Four proposals, two to legalize the sale of beer and wine within the city limits and Justice of the Peace Precinct 2, which includes unincorporated areas surrounding southern Tyler, Flint, Noonday and Bullard, and two to expand mixed beverage sales in those jurisdictions, were approved.
Complete but unofficial results show Proposition 2 in Tyler, which would legalize beer and wine sales for off-premise consumption within city limits, passed 21,225 votes to 10,670 votes, or 66.55 percent to 33.45 percent. In JP Precinct 2, the legal sale passed 16,695 votes to 8,850 votes, or 65.36 percent to 34.64 percent.
Proposition 1 in Tyler, which expanded mixed beverage sales in areas recently annexed, passed 22,767 votes to 8,450 votes, or 72.93 percent to 27.07 percent. In JP Precinct 2 the same measure passed 17,138 votes to 6,772 votes, or 71.68 percent to 28.32 percent.
“I had no idea voters would respond with these types of numbers,” said Bob Westbrook, chairman of Buy Local First, the political action committee that worked to bring beer and wine sales to the two jurisdictions. “I am humbled by the result, but I think this sends a clear to the opposition.”
Tuesday’s results were a stark contrast to when Tyler voters last weighed in on alcohol sales in 1976, rejecting sales 58 percent to 42 percent.
Pastor Mike Daniels, of Landmark Baptist Church and Stand Strong for Tyler, the group opposing the propositions, said he did not know what the next move for the opposition will be. The group had considered filing a lawsuit to contest the election results, but Daniels said he has lost faith in the election process altogether.
“There’s no credibility or integrity in what has been done,” he said.
Daniels said the city and county did not perform its duty, and that if both entities followed election law the propositions would have never made it to Tuesday ballots.
“I’m in a fight to preserve our clean, wholesome community,” Daniels said.
“I’m happy that (the proponents) spent all the money they needed to get what they want. I’m happy for them,” he said. “But the fight is not over. I want my town back.”
Tyler Chamber of Commerce President and CEO Tom Mullins said, “It was just time. Tylerites were ready, and they showed it at the polls.”
Mullins said he hopes the vote signals to businesses that Tyler is opening up for opportunities.
Tyler expanded mixed beverage sales in 2008, effectively doing away with requiring patrons to be “private members” to buy alcohol in bars and restaurants.
More than half a dozen East Texas communities have legalized alcohol sales since 2009, including Winona, which became the first Smith County jurisdiction to become wet since 1930. But several communities,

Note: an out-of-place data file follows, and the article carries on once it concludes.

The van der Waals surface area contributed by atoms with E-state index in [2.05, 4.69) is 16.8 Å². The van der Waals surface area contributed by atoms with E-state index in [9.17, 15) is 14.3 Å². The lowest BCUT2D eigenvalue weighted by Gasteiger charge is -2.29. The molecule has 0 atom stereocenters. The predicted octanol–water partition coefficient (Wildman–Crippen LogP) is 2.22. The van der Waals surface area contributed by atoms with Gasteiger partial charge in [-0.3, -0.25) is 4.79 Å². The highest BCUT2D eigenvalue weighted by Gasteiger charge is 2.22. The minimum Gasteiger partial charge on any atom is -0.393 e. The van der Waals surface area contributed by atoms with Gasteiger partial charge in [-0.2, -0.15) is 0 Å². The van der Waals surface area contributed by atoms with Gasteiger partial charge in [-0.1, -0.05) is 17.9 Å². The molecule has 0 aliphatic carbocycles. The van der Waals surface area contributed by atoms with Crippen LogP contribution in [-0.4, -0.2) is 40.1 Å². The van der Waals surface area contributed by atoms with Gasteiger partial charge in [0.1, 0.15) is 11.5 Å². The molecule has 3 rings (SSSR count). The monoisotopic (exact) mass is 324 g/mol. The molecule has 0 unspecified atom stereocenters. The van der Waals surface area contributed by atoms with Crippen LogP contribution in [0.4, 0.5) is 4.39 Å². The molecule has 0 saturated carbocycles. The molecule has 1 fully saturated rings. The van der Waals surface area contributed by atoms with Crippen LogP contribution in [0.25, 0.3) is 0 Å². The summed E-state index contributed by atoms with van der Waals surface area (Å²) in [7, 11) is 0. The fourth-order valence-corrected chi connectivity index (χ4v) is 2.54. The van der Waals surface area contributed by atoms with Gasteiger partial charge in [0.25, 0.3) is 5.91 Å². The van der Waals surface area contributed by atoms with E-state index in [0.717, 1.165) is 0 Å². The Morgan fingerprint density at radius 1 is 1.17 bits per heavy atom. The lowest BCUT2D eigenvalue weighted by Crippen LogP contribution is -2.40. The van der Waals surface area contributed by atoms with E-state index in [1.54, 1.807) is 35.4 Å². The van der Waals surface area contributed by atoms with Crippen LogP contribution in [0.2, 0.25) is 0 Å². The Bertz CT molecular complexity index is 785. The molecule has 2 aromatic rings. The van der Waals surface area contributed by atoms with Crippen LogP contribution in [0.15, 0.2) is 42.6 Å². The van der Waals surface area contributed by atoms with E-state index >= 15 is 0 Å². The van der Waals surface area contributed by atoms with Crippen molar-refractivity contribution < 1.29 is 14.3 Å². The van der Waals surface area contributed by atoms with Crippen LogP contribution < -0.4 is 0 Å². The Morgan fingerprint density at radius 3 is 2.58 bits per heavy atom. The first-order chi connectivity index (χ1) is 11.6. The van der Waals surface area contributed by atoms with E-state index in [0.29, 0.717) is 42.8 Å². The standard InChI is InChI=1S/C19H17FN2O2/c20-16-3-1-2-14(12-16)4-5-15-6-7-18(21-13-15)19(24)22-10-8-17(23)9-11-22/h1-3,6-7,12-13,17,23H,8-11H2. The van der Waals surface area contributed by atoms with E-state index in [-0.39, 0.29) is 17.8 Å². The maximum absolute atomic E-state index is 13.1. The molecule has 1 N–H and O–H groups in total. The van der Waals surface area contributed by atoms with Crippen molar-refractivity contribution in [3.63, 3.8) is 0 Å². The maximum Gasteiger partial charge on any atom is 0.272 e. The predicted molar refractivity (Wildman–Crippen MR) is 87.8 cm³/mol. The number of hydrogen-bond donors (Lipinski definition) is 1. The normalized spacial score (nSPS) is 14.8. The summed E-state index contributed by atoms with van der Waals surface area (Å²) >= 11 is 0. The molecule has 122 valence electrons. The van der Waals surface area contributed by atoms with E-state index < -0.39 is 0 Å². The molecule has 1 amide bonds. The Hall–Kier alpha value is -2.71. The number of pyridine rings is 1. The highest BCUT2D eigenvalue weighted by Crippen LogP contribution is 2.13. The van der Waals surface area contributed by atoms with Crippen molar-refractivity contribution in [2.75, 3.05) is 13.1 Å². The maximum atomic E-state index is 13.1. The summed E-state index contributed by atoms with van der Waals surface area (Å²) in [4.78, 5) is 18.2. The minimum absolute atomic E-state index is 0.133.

including Bullard and Whitehouse, have said “no” to alcohol sales.
Campaign funding in the battle over beer and wine has been a lopsided affair, but the vast majority of funding for the campaign to legalize, $323,075 has come from two sources – Brookshire’s and Wal-Mart.
Brookshire’s gave $150,000 to the campaign, while Wal-Mart gave $120,000, a total of $270,000.
Jerry Kidd Oil Co. gave $25,000 to the campaign for legalization.
Stand Strong for Tyler raised $8,195.
Buy Local First members have touted the economic impact of bringing beer and wine buyers into local stores.
An economic impact study the Tyler Area Chamber of Commerce initiated and released in late September showed legalizing the sale of beer and wine for off-premise consumption would generate more than $100 million in new business activity, more than 1,600 jobs and almost $5 million in tax revenue locally.
Coffee City Mayor Tony Moore, reacting to the news that Tyler and JP Precinct 2 voters had passed the alcohol propositions, had a bleak assessment of his wet town’s future.
Moore said it would sap up to 20 percent of his town’s sales tax revenues, but it wouldn’t make the town immediately dry up.
Stand Strong for Tyler members and other anti-alcohol individuals insist beer and wine sales will increase the number of alcohol related crimes, such as DWIs. However, a survey by Sheriff J.B. Smith of 25 jurisdictions that recently went wet concluded that such incidents either experienced no change or reduced. Texas Department of Public Safety studies have shown a reduction in alcohol-related accidents and deaths in areas after alcohol was introduced. Election results are expected to be canvassed within two weeks, but a lawsuit could extend the timetable.
“The people have spoken. It is time to move forward and come January, start buying locally first,” Westbrook said.